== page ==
Crisis Meditation

Imagine that you have a medical condition. You feel terrible. Whatever it is, you have a lot of symptoms and they’re really interfering with your daily functioning. When that happens, we visit a doctor, receive a diagnosis, and then, often, receive a prescription. People with chronic illnesses usually need to take their medication daily in order to keep symptoms at bay and live productive lives.

Now imagine having a medical condition, taking the right medication for it, and predictably beginning to feel much better as a result. What would happen if you decided that you were fine and didn’t need the medication anymore? Chances are, the symptoms would come roaring back, possibly even worse than before.

Stopping a much-needed medication just because a patient feels better is generally a pretty bad idea, yet that’s what many of us do when it comes to self-care tools like meditation. Life is filled with change and struggle, so inevitably each of us, at some point, will find ourselves in the middle of some kind of turmoil. We’ll probably feel overwhelmed, scared, and incredibly anxious, reactive and emotional, which can only make the tough times feel a hundred times worse.

A lot of us instinctively know that this is when we have to start taking care of ourselves. In order to cope we go to yoga, we begin meditating, eating healthier, and taking the time to slow down and reflect on the chaos surrounding us and within us. And miraculously, things start to get a lot better.

But here’s where we run into the real problem. Since we feel good, we start to slip. We let some of those healthy habits slide. Feeling calm again, meditation just isn’t a priority anymore, and once mindful choices regress back to emotionally triggered reactions.

Sound familiar? If so, you’ve probably been practicing “Crisis Meditation.” Don’t panic. It’s very common. Lots of people turn to meditation when facing a crisis, but once the feeling of crisis fades away, they tend to abandon the practice, not realizing that the meditation is what made them feel better. It’s exactly the same as stopping a medication just because the symptoms disappeared.

If you’re a “Crisis Meditator” who wants to change their ways, there’s great news. Creating new habits can be hard, even when we know we’re doing something healthy for ourselves. Think about how many people start diets and exercise plans and give up soon after. Meditation is the exact same way, and just like eating right and moving your body, its benefits are cumulative. While you can receive some instant gratification from meditation, it works best when done consistently.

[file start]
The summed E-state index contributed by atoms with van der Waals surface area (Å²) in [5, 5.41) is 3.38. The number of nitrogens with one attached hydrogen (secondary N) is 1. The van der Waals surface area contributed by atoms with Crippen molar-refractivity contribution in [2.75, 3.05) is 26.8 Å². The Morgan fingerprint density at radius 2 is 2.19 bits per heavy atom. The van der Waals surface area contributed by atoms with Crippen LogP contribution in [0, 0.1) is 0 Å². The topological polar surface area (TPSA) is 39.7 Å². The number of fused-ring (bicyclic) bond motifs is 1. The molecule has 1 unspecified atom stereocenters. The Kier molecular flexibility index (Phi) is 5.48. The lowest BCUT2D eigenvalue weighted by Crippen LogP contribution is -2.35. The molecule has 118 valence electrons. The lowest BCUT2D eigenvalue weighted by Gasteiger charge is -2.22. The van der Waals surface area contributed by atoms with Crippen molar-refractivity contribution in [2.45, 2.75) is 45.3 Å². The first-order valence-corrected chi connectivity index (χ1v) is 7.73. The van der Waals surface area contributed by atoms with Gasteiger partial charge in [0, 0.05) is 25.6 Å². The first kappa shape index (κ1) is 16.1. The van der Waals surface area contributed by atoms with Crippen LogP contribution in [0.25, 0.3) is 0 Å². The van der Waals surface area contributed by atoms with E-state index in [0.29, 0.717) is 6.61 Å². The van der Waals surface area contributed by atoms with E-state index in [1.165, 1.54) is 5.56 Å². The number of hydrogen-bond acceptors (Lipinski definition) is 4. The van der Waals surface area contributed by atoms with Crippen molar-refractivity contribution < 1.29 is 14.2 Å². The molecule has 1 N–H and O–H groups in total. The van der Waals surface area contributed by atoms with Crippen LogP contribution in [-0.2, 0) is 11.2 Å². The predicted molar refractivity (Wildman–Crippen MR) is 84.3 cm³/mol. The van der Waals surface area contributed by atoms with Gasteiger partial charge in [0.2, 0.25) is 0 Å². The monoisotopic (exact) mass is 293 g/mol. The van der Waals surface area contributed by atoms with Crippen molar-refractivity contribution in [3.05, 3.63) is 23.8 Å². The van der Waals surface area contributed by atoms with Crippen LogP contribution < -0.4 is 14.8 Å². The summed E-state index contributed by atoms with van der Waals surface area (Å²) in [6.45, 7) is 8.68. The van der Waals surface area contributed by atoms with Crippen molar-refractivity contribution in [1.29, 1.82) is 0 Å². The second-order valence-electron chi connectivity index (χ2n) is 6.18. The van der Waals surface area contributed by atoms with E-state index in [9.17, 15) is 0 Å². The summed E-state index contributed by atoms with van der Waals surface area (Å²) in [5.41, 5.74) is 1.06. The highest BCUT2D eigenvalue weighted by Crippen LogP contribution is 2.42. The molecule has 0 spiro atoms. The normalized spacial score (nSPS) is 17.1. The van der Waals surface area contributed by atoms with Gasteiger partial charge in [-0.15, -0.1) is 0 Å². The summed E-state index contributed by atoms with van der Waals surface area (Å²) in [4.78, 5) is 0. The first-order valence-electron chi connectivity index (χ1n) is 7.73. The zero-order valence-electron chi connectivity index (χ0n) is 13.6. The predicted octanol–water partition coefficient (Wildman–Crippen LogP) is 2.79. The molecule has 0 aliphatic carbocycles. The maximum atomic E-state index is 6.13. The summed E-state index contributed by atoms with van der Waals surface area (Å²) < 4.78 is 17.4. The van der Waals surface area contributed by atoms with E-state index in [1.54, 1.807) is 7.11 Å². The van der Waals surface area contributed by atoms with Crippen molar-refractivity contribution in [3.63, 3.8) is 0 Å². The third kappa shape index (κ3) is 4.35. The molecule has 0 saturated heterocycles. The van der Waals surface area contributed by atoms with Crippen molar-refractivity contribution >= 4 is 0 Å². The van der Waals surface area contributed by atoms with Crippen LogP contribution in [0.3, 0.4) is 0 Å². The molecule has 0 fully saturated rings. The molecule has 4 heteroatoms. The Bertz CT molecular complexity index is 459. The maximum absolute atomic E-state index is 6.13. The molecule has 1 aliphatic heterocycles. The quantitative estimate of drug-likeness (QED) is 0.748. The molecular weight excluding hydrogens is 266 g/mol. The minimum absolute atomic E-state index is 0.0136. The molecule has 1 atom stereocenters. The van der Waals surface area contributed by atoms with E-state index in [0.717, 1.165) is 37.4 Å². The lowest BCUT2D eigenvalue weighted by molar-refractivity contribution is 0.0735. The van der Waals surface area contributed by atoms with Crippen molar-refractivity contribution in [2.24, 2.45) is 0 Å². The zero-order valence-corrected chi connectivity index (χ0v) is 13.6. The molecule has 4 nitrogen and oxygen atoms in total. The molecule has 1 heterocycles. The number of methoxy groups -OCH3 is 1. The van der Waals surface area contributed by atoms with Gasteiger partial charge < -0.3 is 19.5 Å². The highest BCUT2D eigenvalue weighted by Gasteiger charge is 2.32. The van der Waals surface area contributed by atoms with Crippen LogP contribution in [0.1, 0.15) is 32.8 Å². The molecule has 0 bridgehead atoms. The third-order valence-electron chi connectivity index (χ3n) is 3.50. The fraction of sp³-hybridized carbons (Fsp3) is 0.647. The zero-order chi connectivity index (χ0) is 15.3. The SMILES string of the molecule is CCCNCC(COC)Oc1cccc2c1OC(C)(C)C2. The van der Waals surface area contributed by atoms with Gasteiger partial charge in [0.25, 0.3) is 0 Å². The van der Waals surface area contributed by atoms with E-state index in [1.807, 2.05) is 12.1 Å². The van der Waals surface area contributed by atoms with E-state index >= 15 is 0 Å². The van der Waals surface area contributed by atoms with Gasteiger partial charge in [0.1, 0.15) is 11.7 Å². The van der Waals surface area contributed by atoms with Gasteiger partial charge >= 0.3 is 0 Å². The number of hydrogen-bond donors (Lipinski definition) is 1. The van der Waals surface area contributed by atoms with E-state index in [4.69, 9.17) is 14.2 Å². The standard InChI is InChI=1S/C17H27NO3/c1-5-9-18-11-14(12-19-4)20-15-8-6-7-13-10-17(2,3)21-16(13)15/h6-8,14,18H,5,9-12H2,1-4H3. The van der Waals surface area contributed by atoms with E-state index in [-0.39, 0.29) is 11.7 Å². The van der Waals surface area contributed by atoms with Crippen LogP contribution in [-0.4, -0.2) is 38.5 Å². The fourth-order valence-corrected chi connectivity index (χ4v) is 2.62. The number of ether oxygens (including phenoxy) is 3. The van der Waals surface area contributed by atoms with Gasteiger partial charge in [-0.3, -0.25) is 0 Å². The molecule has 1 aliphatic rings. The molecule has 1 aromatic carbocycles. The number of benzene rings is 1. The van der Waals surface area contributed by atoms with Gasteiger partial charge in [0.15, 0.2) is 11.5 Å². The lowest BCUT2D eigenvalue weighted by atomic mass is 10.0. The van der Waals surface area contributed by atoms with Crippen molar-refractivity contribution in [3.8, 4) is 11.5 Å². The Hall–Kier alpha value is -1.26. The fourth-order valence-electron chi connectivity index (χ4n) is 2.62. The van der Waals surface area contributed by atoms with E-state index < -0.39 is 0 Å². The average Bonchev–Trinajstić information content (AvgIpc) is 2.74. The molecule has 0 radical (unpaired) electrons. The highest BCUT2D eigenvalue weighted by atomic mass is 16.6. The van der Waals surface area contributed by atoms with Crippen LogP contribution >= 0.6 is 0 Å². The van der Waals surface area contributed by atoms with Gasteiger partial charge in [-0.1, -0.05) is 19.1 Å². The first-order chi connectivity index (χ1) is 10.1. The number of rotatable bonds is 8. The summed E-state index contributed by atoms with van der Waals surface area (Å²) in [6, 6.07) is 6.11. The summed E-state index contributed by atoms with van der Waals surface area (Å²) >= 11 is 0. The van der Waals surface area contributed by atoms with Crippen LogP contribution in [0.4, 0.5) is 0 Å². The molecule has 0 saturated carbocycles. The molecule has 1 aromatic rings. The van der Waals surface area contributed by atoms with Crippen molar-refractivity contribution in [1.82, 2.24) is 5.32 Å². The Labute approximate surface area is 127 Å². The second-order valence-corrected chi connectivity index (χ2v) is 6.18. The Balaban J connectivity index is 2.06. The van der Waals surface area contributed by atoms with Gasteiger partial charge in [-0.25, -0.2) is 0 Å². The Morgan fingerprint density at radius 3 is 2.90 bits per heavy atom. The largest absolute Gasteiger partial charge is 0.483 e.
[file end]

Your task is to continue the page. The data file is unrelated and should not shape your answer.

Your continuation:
The simplest way to move from crisis meditation toward a continuous practice is to define a clear cut reason why this is important to you. Your reason can be as basic as it helps you focus, or it could be that meditation can keep you functioning, stave off panic attacks, and help you make mindful decisions that will lead to a better quality of life.

Remember that meditation is free, can be done nearly anywhere, does not require any special equipment, and can be practiced by anyone. This makes it a lot less intimidating. A meditation practice can be tailored to the individual — in other words, you can do what works for you, and you really can’t mess it up. Try meditating in brief increments at first, building up as slowly as you desire. The more you begin to dip into peace, silence, and stillness, the more calmness and clarity will begin to weave itself into the fabric of your being. It will become a part of who you are.

 

Here are a few super easy tools to help you work meditation into your daily routine:

  1. Set yourself up to win by starting small. Prioritize yourself with the same respect you’d give to the CEO of the company you work for. After all, you are the CEO of your life. Make time for and with yourself as important as keeping a big meeting with your boss. Set aside five minutes in the morning and five minutes in the evening, and keep that appointment!
  2. Get Insight Timer on your phone. This is a free meditation app that lets you time your sessions, and chart your progress. If you need more help, the app has over 7,000 guided meditations you can listen to from over 1,500 different teachers.
  3. Make R.P.M. an essential part of your morning routine. It stands for Rise, Pee, Meditate. Wake up, go to the bathroom so you’re comfortable, then find a quiet space to sit and meditate for as long or as little as you need.
  4. Not sure what to do while you’re sitting there for those five minutes? Stop, Drop, and Breathe. If you need help focusing, all you have to do is say “breathing in” as you slowly inhale, and “breathing out” as you calmly exhale. You can say it in your head, whisper it, or say it out loud. Remember, do what works for you.